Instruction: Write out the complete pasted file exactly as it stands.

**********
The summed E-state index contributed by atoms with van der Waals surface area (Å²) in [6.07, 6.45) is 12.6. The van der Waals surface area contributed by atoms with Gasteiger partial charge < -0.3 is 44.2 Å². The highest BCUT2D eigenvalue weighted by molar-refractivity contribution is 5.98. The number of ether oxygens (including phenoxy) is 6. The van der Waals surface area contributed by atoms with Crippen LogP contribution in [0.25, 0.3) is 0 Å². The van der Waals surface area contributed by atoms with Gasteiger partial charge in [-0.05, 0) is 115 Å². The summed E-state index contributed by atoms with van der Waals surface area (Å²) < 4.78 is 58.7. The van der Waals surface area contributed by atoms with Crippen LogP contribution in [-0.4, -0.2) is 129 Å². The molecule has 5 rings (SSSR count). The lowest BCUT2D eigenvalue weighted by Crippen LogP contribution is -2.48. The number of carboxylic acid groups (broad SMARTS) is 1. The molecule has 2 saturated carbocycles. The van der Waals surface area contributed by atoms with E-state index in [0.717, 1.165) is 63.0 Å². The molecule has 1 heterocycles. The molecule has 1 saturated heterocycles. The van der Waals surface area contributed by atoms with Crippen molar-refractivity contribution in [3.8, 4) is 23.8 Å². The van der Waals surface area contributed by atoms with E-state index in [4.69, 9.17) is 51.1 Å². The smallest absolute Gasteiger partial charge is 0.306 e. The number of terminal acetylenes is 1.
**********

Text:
The summed E-state index contributed by atoms with van der Waals surface area (Å²) in [6.07, 6.45) is 12.6. The van der Waals surface area contributed by atoms with Gasteiger partial charge < -0.3 is 44.2 Å². The highest BCUT2D eigenvalue weighted by molar-refractivity contribution is 5.98. The number of ether oxygens (including phenoxy) is 6. The van der Waals surface area contributed by atoms with Crippen LogP contribution in [0.25, 0.3) is 0 Å². The van der Waals surface area contributed by atoms with Gasteiger partial charge in [-0.05, 0) is 115 Å². The summed E-state index contributed by atoms with van der Waals surface area (Å²) < 4.78 is 58.7. The van der Waals surface area contributed by atoms with Crippen LogP contribution in [-0.4, -0.2) is 129 Å². The molecule has 5 rings (SSSR count). The lowest BCUT2D eigenvalue weighted by Crippen LogP contribution is -2.48. The number of carboxylic acid groups (broad SMARTS) is 1. The molecule has 2 saturated carbocycles. The van der Waals surface area contributed by atoms with E-state index in [0.717, 1.165) is 63.0 Å². The molecule has 1 heterocycles. The molecule has 1 saturated heterocycles. The van der Waals surface area contributed by atoms with Crippen molar-refractivity contribution in [3.8, 4) is 23.8 Å². The van der Waals surface area contributed by atoms with E-state index in [4.69, 9.17) is 51.1 Å². The smallest absolute Gasteiger partial charge is 0.306 e. The number of terminal acetylenes is 1.